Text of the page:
If you are of a certain age his was the voice that carried you through your childhood. Whether it be in front of the camera in Play School or as narrator on Camberwick Green, Trumpton or Chigley, the late Brian Cant was the epitome of what is was to be a children’s television presenter – warm, friendly and engaging.
Brian Cant was working as an actor for BBC Schools when he heard that auditions were being held for a new children’s television programme. Play School (1964-1988) was a series aimed at pre-school audiences and was to be shown on the new BBC2 channel. At his audition, Cant was asked by the show’s creator, Joy Whitby, to get into a cardboard box and pretend to ‘row out to sea’. He fished from this cardboard boat and caught a wellington boot full of custard. He was hired as a presenter and stayed with the programme for 21 years, becoming a firm favourite among fans with his voice being heard over the famous opening titles to the show.
His work on Play School lead directly to his working on a new animated series from Gordon Murray, Camberwick Green (1966). The Trumptonshire Trilogy also featured Trumpton (1967) and Chigley (1969). Cant provided the narration for the series’ as well as singing all the songs. These three programmes have all become iconic, cult favourites thanks mostly to Cant’s soothing voice.
Later he became a co-host of Play Away, a sister programme to Play School that was aimed at slightly older children. Play Away was the slightly naughtier sibling that felt a little bit more anarchic to the more serene Play School. It played host to rising stars of British television including Tony Robinson, Anita Dobson and Jeremy Irons.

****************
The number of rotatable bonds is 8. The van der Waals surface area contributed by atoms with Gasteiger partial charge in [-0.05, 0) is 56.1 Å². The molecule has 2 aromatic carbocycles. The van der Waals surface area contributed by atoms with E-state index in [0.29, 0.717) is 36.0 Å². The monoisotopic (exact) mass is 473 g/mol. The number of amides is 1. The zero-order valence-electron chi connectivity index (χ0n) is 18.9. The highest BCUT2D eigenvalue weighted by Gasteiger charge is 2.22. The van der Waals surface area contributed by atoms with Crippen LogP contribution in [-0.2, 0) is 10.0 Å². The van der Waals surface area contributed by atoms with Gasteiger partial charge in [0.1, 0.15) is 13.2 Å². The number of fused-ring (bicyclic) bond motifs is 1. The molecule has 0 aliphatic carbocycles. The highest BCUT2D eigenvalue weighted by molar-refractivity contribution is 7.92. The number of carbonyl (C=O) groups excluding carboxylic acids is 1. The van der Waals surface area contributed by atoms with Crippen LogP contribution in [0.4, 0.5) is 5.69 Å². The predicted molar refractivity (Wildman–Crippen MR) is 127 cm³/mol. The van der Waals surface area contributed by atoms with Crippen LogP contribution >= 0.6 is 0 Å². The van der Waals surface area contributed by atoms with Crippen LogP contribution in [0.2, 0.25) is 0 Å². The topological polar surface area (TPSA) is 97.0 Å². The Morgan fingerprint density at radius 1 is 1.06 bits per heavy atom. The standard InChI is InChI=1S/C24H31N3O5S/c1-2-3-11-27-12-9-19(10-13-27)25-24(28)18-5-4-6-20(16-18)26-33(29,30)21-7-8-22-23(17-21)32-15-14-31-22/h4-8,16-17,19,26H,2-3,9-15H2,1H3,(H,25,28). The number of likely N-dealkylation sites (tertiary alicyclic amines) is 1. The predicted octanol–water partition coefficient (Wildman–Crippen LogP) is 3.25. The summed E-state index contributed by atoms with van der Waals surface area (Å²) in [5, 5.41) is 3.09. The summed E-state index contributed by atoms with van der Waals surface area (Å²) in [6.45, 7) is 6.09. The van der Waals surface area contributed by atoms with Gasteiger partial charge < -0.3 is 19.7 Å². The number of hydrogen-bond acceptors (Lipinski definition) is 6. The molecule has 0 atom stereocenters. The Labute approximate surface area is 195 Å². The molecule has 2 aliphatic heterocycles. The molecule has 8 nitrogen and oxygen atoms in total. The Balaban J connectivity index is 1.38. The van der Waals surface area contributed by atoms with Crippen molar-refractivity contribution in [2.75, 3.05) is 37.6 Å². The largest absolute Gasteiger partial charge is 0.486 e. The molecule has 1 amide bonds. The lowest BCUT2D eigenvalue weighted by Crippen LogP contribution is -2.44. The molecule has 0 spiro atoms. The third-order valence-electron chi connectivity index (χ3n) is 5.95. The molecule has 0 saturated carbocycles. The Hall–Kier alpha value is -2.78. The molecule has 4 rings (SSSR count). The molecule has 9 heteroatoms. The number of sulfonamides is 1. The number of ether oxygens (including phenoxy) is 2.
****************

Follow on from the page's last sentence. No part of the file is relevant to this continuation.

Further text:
Then, in 1980, Cant presented the cult classic Bric-A-Brac. Cant played the shopkeeper in a dusty, old Bric-A-Brac shop where he would focus on a different letter of the alphabet in each episode. The show often made use of alliteration and tongue-twisters to help it’s young viewers learn to read and write.
More shows followed including Dappledown Farm and Jay Jay The Jet Plane, as well as appearances in Doctor Who and presenting The Great Egg Race. Alongside his early television roles, Cant also appeared in the films The Sandwich Man (1966) and A Feast At Midnight (1995) in which he co-starred with Christopher Lee.
As a cult figure of entertainment, Cant parodied his role as a narrator in The Organ Gang as part of This Morning With Richard Not Judy from Lee and Herring. He also made an appearance in the music video for Orbital‘s DVD The Altogether.
In 2010 he received the special award from Children’s BAFTA in recognition for his services to children’s television over the decades. And, although diagnosed with Parkinson’s Disease in 1999, he continued to make fleeting appearances on television, most recently in the daytime drama Doctors.
Brian Cant’s legacy is one of nostalgia as witnessed as the news broke today of his passing. Twitter is awash with fond memories and reverie of his work. To a generation of children he was the babysitter, the uncle and the friend who made everything feel better. His distinctive voice a trigger to the vaults of time when life was simple and television made a difference.
BRIAN CANT – 1933-2017